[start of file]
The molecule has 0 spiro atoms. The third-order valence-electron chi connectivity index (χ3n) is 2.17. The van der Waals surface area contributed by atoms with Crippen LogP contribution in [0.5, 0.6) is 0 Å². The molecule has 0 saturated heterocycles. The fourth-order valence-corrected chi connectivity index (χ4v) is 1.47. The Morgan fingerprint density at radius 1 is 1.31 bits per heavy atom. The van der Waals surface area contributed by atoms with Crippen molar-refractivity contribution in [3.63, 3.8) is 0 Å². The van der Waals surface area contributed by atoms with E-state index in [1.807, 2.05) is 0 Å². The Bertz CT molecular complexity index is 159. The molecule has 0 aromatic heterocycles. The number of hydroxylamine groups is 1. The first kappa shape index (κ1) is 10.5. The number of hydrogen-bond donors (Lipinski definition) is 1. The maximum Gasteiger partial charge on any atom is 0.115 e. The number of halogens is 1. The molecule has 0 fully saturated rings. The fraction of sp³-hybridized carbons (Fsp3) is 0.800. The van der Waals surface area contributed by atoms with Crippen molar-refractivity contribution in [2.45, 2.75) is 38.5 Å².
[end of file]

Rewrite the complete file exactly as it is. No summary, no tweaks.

The molecule has 0 spiro atoms. The third-order valence-electron chi connectivity index (χ3n) is 2.17. The van der Waals surface area contributed by atoms with Crippen LogP contribution in [0.5, 0.6) is 0 Å². The molecule has 0 saturated heterocycles. The fourth-order valence-corrected chi connectivity index (χ4v) is 1.47. The Morgan fingerprint density at radius 1 is 1.31 bits per heavy atom. The van der Waals surface area contributed by atoms with Crippen molar-refractivity contribution in [3.63, 3.8) is 0 Å². The van der Waals surface area contributed by atoms with E-state index in [1.807, 2.05) is 0 Å². The Bertz CT molecular complexity index is 159. The molecule has 0 aromatic heterocycles. The number of hydroxylamine groups is 1. The first kappa shape index (κ1) is 10.5. The number of hydrogen-bond donors (Lipinski definition) is 1. The maximum Gasteiger partial charge on any atom is 0.115 e. The number of halogens is 1. The molecule has 0 fully saturated rings. The fraction of sp³-hybridized carbons (Fsp3) is 0.800. The van der Waals surface area contributed by atoms with Crippen molar-refractivity contribution in [2.45, 2.75) is 38.5 Å².